Created as a vertical slice by a nine person team in the span of four months for a game production class at UCF in Spring 2021, Abyssal Lament is a sonic scavenger hunt made in Unity. Players must listen and find the correct tones while navigating an unnatural underwater world.
Working with the Design and Art teams, I contributed to several aspects of the creation of Abyssal Lament.
As the primary QA person, I performed extensive bug and optimization testing.
To help organize QA issues I created a Google sheet that tracked the status of issues, who was working on them, what priority they were, along with other variables.
In addition to this, I also created several video logs to share my findings with the team. As an example, here are the first and second tests playthroughs I did to track the FPS.
I assisted the team leads and overall team leader with various aspects of production. This included creating game design documents, note taking, tracking progress, editing presentations, tracking hours, and file management using Google Drive.
I created several game economies using Google Sheets to help our team tackle balance issues before features were implemented in engine. The game economies I developed helped us refine enemy AI, optimize spawn rates, determine game world and asset sizing, and balance player abilities. The game economies I created can be viewed here.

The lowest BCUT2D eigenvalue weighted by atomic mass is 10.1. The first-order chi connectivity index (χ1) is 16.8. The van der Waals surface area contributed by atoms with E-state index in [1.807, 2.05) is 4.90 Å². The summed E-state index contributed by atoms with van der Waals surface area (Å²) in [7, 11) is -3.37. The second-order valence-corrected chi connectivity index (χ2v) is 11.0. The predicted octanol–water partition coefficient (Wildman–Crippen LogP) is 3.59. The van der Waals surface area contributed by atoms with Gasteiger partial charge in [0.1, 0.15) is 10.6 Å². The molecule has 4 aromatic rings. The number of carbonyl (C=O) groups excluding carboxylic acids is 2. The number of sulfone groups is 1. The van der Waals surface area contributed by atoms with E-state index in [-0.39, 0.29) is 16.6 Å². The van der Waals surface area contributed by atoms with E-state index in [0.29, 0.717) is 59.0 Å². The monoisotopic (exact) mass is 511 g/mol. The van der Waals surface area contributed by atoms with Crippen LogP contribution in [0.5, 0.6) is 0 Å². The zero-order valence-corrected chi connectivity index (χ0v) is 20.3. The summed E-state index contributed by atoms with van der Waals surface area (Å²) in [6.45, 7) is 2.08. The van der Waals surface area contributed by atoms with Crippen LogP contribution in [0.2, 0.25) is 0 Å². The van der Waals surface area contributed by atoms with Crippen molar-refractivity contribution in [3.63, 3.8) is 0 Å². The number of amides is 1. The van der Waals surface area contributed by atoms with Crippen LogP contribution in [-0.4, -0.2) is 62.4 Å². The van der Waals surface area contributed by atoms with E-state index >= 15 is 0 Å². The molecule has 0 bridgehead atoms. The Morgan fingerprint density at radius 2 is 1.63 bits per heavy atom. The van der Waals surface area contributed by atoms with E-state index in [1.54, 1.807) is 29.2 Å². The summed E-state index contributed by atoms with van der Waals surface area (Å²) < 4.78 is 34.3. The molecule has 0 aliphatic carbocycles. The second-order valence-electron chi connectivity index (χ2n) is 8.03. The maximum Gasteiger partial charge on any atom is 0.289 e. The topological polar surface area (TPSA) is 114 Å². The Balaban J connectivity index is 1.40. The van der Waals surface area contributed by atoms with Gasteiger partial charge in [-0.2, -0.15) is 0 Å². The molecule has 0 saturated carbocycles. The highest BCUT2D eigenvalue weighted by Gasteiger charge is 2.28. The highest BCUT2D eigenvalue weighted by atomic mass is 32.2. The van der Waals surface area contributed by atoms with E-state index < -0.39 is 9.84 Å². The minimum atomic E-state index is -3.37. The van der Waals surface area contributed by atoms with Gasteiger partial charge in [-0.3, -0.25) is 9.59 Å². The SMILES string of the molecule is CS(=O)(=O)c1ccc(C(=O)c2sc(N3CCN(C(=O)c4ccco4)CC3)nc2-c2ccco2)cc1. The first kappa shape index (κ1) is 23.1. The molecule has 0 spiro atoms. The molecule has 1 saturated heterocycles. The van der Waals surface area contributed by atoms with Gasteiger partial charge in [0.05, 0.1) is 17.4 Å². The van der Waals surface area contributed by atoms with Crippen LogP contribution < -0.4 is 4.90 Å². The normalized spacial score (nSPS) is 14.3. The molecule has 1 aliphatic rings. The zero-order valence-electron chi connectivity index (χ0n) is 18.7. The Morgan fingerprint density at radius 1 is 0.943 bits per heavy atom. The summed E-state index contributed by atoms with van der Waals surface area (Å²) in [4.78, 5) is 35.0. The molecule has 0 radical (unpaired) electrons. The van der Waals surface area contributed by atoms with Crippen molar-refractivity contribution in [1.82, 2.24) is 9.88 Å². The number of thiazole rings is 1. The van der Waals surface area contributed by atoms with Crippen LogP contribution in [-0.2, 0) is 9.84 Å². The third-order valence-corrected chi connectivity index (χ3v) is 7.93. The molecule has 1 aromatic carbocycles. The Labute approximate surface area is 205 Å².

UX & UI Design
As head of UX & UI design, I spent extensive time researching how to give players the best experience possible. Due to the nature of the game, I gave special attention to providing players with auditory and visual feedback that was effective and complimented the game’s aesthetic.
Abyssal Lament takes much of its inspiration from Lovecraftian mythos and deep sea life. Along with research, I created concept art, mood and reference boards, and possible level layouts using Adobe Photoshop and Adobe Illistrator.
In addition to my roles on the Design team, I also assisted Art. Along with making custom textures, I also worked on UVing, optimizing, and texturing some of the models. This work was highlighted in one of my blog posts.